<p>The world’s scientists are practically shouting from the rooftops.  And yet, the candidates continue to play games, pretending that the science is iffy or that <a href="http://www.cbsnews.com/8301-205_162-57329738/new-climate-emails-leaked-ahead-of-talks/" target="_blank">a handful of hacked emails</a> somehow undermine the case for global warming.  The science is clear.  The thermometers don’t lie.  And we are running out of time.</p>
 
<p>We are facing a serious problem.  We need serious candidates.  They can start by acknowledging that temperatures are surging, that weak-kneed politicians have caused U.S. efforts to stagnate, and that it is time for candidates to reassess their positions.  We need a race to ramp up clean energy and ratchet down pollution.  This -- not the political ups and downs -- is the race that really matters.</p>

The Race That Matters

p>If you’ve been following the cable news cycle, you’ve seen the latest sensational headlines about the Republican presidential contest: Newt’s surge, Romney’s stagnant poll numbers, Cain’s reassessment of his campaign.  Amidst the news of the ups and downs of the horse race, you may be missing some of the most consequential news of our lifetimes.</p>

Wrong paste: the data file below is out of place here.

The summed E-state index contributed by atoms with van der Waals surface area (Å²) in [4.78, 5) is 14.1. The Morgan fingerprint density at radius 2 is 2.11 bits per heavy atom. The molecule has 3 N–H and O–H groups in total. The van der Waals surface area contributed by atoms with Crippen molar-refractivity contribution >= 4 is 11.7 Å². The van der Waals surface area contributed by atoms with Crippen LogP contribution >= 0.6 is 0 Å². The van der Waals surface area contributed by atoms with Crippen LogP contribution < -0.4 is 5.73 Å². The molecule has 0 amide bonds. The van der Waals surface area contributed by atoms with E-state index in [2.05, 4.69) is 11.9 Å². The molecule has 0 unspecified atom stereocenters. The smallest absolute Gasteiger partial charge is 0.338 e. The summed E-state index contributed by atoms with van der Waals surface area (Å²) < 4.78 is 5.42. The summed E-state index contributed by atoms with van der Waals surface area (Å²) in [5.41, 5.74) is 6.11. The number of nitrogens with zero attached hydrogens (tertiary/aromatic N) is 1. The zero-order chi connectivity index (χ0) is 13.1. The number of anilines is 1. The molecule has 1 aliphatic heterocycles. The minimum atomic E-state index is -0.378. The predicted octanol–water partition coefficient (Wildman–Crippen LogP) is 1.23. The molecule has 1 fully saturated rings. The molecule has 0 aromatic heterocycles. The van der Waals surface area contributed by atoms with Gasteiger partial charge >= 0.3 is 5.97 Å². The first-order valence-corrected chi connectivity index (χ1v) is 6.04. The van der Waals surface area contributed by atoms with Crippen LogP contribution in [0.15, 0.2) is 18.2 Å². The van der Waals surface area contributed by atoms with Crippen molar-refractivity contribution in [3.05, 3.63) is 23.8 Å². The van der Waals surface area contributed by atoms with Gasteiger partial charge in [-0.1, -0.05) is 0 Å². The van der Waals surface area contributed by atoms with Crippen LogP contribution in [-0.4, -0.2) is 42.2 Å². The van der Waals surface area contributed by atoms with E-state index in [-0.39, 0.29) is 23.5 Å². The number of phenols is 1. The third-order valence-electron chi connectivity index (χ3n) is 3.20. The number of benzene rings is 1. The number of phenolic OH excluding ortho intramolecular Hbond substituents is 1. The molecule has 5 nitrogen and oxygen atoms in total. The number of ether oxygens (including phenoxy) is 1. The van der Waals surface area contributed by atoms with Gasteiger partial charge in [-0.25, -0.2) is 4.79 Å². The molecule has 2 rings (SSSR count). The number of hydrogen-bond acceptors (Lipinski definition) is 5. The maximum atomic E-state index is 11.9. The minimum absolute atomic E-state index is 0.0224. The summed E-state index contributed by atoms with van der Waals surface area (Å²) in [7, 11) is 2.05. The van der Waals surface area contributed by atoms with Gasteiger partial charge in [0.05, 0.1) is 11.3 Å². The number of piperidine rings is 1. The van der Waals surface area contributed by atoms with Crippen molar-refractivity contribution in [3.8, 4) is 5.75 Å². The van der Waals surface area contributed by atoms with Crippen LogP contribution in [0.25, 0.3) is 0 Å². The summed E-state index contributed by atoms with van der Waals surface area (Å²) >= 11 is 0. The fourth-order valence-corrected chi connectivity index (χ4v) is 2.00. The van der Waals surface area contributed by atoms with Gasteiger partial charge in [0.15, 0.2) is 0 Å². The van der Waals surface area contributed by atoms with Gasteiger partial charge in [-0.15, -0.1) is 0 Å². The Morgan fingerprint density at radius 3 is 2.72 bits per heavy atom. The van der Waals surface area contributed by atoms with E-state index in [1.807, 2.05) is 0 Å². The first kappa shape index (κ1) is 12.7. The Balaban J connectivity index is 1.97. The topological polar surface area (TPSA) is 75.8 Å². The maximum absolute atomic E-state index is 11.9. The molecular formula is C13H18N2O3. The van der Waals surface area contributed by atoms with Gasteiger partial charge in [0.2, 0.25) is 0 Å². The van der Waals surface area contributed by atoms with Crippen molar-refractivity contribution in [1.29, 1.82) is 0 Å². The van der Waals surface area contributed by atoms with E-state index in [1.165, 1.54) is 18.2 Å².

<p>Two sobering headlines truly deserve to drown out the political back and forth:</p>

<ul>

<li>The World Meteorological Organization is <a href="http://www.sfgate.com/cgi-bin/article.cgi%3Ff=/g/a/2011/11/29/bloomberg_articlesLVE4OA6S972H.DTL%23ixzz1fDAT2GCU" target="_blank">predicting that this will be the 10th warmest year on record</a>.</li>  

<li>Our planet is on <a href="http://www.washingtonpost.com/national/health-science/world-on-track-for-nearly-11-degree-temperature-rise-energy-expert-says/2011/11/28/gIQAi0lM6N_story.html%3Fhpid=z5" target="_blank">track to warm by 6 degrees Celsius</a> (10.8 degrees Fahrenheit) by 2100, according to the International Energy Agency.</li>  

</ul>

<p>The first tells us the problem of global warming is undeniably real.  The second tells us the problem is worse than we thought.</p>
 
<p>The world’s scientists are practically shouting from the rooftops.  And yet, the candidates continue to play games, pretending that the science is iffy or that <a href="http://www.cbsnews.com/8301-205_162-57329738/new-climate-emails-leaked-ahead-of-talks/" target="_blank">a handful of hacked emails</a> somehow undermine the case for global warming.  The science is clear.  The thermometers don’t lie.  And we are running out of time.</p>
 
<p>We are facing a serious problem.  We need serious candidates.  They can start by acknowledging that temperatures are surging, that weak-kneed politicians have caused U.S. efforts to stagnate, and that it is time for candidates to reassess their positions.  We need a race to ramp up clean energy and ratchet down pollution.  This -- not the political ups and downs -- is the race that really matters.</p>

Diaries

Advertise Blogads